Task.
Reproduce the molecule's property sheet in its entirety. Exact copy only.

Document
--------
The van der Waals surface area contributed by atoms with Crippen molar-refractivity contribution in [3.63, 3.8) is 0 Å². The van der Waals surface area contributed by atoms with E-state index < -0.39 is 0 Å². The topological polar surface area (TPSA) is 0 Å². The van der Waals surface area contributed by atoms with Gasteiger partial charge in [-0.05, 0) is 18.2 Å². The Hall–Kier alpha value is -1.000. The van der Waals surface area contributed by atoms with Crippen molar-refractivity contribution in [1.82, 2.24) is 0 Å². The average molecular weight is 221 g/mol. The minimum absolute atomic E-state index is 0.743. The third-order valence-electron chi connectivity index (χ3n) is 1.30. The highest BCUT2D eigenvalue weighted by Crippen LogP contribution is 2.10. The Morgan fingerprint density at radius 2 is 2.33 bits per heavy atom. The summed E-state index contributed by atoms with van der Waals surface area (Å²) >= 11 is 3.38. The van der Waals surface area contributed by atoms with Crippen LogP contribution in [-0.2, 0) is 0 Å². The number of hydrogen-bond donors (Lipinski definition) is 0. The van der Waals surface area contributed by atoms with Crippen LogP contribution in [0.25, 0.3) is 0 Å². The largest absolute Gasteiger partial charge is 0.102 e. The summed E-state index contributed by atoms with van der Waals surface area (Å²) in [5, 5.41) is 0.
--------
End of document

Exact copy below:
The van der Waals surface area contributed by atoms with Crippen molar-refractivity contribution in [3.63, 3.8) is 0 Å². The van der Waals surface area contributed by atoms with E-state index < -0.39 is 0 Å². The topological polar surface area (TPSA) is 0 Å². The van der Waals surface area contributed by atoms with Gasteiger partial charge in [-0.05, 0) is 18.2 Å². The Hall–Kier alpha value is -1.000. The van der Waals surface area contributed by atoms with Crippen molar-refractivity contribution in [1.82, 2.24) is 0 Å². The average molecular weight is 221 g/mol. The minimum absolute atomic E-state index is 0.743. The third-order valence-electron chi connectivity index (χ3n) is 1.30. The highest BCUT2D eigenvalue weighted by Crippen LogP contribution is 2.10. The Morgan fingerprint density at radius 2 is 2.33 bits per heavy atom. The summed E-state index contributed by atoms with van der Waals surface area (Å²) >= 11 is 3.38. The van der Waals surface area contributed by atoms with Crippen LogP contribution in [-0.2, 0) is 0 Å². The number of hydrogen-bond donors (Lipinski definition) is 0. The van der Waals surface area contributed by atoms with Crippen LogP contribution in [0.25, 0.3) is 0 Å². The largest absolute Gasteiger partial charge is 0.102 e. The summed E-state index contributed by atoms with van der Waals surface area (Å²) in [5, 5.41) is 0.